I spent hours in the car yesterday traversing state lines through a thick sea of smoke from Canadian wildfires. Every inch of the sky was a smear of hazy grey, the sun completely, totally suffocated. It was ominous. Otherworldly.
At midday when the sun was high overhead, my world was still dark and murky, like a dawn that can’t claw its way through a thick autumn fog. I searched but couldn’t tell where the sun was—there was no warm glow behind the dense, smokey curtain. Just grey, from ground to ceiling, and not the kind welcomed on misty mornings. It was unfamiliar and aggressive, swallowing the tips of windmills and collecting in the fields amongst the trees and livestock. It smelled like warmed plastic.
At dusk the sun caught her breath for a moment. I’ve never seen her look so tired, so worn. She was bright and blood orange, battered and bruised from her fight, and more saturated than any lunar eclipse I’ve ever seen. I watched her bob between pillars of grey, her neon-red rays a final plea to us below. Hold tight. I’ll find you. And then she was gone again, pushed below the horizon by smoky tendrils.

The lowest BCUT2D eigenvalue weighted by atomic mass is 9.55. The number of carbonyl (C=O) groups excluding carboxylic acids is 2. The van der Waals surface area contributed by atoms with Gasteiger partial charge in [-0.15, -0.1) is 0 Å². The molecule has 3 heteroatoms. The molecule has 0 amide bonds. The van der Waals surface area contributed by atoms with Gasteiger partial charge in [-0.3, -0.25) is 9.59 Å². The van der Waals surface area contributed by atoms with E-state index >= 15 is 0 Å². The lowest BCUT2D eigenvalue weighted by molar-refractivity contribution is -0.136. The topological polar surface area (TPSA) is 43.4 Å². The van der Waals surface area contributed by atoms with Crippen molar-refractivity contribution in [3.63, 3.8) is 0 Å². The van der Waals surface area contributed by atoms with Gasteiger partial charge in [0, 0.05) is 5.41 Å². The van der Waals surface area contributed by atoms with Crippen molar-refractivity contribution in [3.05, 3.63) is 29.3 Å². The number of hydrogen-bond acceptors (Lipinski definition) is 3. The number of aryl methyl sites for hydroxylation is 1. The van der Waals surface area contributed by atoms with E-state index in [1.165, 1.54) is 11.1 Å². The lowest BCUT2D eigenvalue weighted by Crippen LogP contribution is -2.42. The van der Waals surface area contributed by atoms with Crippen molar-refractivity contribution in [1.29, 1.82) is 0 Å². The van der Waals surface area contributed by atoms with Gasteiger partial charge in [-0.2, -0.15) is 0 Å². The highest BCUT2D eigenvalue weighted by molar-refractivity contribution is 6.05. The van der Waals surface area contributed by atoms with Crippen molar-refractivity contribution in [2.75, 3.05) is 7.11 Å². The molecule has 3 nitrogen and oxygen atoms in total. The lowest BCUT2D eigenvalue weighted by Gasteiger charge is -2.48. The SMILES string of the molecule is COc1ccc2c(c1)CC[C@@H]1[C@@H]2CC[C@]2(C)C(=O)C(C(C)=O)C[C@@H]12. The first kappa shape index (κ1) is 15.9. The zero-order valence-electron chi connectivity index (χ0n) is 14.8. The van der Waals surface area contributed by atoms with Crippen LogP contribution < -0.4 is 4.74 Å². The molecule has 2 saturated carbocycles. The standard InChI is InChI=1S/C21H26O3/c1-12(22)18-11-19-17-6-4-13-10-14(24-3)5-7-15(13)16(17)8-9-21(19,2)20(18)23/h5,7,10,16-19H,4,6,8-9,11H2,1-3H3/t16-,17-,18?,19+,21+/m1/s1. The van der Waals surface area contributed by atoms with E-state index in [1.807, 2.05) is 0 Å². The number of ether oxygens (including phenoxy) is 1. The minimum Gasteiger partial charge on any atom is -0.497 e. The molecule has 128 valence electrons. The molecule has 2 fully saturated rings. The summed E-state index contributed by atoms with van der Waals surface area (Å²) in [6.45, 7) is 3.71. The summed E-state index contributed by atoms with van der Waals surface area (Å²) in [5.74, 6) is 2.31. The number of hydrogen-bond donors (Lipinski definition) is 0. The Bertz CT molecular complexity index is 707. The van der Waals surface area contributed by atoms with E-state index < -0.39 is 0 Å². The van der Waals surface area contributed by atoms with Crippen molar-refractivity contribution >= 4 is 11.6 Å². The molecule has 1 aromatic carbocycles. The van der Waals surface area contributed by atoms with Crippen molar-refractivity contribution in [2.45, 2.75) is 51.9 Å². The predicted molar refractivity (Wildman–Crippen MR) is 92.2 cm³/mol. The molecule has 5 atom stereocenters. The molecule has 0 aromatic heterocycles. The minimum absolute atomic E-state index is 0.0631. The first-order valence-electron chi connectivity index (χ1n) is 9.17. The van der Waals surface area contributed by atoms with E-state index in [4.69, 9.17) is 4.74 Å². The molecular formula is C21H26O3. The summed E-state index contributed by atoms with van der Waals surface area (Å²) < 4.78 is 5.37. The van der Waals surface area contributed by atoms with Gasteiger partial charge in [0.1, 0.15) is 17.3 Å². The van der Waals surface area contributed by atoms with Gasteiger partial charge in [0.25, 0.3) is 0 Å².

It’s bizarre to experience something so…big? So striking. Something so curious, but so blatantly not right. The day looked like a milky cup of earl grey gone cold, the leaves left to steep too long. City folk went about their day as normal, walking their babies, their windows wide open to welcome the breeze. It was admittedly hard to tell just how bizarre it was between the white picket fences. I spoke with many who thought it was just a strange fog that lingered throughout the day. They pondered the sky, shrugged their shoulders, and remounted their lawnmowers.
But the countryside told a different story entirely. I couldn’t help myself and pulled over into a gas station parking lot that overlooked a field. I held my breath and snapped a few photos of a grove with smoky skirts, but the images hardly reflected what I saw. A dark midday. White and grey. Pervasive, invasive. And smelling of warmed plastic.
I watched the air quality map bruise above my corner of the country. Plum purple, burgundy red, blood orange. The news claimed we had the worst air quality in the world, and today it’s more of the same, if not worse. We’re still in the “very unhealthy” category.
In hindsight, I’m glad I got to wade through the smoke and behold the day’s weirdness. It made me feel small and completely at nature’s whim, all illusions of control dissolved. Breathing became a conscious act that spurred questions about humanity and my place in this world. I watched my son try to make sense of the haze, and witnessed my daughter marvel at the neon sun. Will this all be familiar to them when they’re my age?
I close my eyes and take a deep breath.
Photos: my images